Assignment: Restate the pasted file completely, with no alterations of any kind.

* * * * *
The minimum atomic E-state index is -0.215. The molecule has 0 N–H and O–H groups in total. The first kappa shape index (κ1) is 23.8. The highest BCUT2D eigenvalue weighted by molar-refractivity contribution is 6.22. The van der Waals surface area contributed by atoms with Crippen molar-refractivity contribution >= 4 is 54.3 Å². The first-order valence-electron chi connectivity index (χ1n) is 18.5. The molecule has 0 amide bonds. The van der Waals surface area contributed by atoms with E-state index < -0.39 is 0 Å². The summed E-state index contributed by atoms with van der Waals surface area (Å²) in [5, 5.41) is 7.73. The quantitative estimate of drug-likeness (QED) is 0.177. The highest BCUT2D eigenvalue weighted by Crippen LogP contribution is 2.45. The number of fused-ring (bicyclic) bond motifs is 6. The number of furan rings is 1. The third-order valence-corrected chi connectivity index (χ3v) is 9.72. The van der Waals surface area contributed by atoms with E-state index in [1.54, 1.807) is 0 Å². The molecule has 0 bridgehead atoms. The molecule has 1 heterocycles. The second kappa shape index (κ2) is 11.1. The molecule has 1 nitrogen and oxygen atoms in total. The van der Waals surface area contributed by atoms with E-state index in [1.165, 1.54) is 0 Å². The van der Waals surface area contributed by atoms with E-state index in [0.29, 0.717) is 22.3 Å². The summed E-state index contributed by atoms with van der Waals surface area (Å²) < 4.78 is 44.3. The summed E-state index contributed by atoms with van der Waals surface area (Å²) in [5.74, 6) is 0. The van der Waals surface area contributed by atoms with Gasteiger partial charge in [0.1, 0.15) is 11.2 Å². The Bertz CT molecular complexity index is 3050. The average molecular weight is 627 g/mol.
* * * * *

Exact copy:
The minimum atomic E-state index is -0.215. The molecule has 0 N–H and O–H groups in total. The first kappa shape index (κ1) is 23.8. The highest BCUT2D eigenvalue weighted by molar-refractivity contribution is 6.22. The van der Waals surface area contributed by atoms with Crippen molar-refractivity contribution >= 4 is 54.3 Å². The first-order valence-electron chi connectivity index (χ1n) is 18.5. The molecule has 0 amide bonds. The van der Waals surface area contributed by atoms with E-state index < -0.39 is 0 Å². The summed E-state index contributed by atoms with van der Waals surface area (Å²) in [5, 5.41) is 7.73. The quantitative estimate of drug-likeness (QED) is 0.177. The highest BCUT2D eigenvalue weighted by Crippen LogP contribution is 2.45. The number of fused-ring (bicyclic) bond motifs is 6. The number of furan rings is 1. The third-order valence-corrected chi connectivity index (χ3v) is 9.72. The van der Waals surface area contributed by atoms with E-state index in [1.54, 1.807) is 0 Å². The molecule has 0 bridgehead atoms. The molecule has 1 heterocycles. The second kappa shape index (κ2) is 11.1. The molecule has 1 nitrogen and oxygen atoms in total. The van der Waals surface area contributed by atoms with E-state index in [1.165, 1.54) is 0 Å². The van der Waals surface area contributed by atoms with E-state index in [0.29, 0.717) is 22.3 Å². The summed E-state index contributed by atoms with van der Waals surface area (Å²) < 4.78 is 44.3. The summed E-state index contributed by atoms with van der Waals surface area (Å²) in [5.74, 6) is 0. The van der Waals surface area contributed by atoms with Gasteiger partial charge in [0.1, 0.15) is 11.2 Å². The Bertz CT molecular complexity index is 3050. The average molecular weight is 627 g/mol.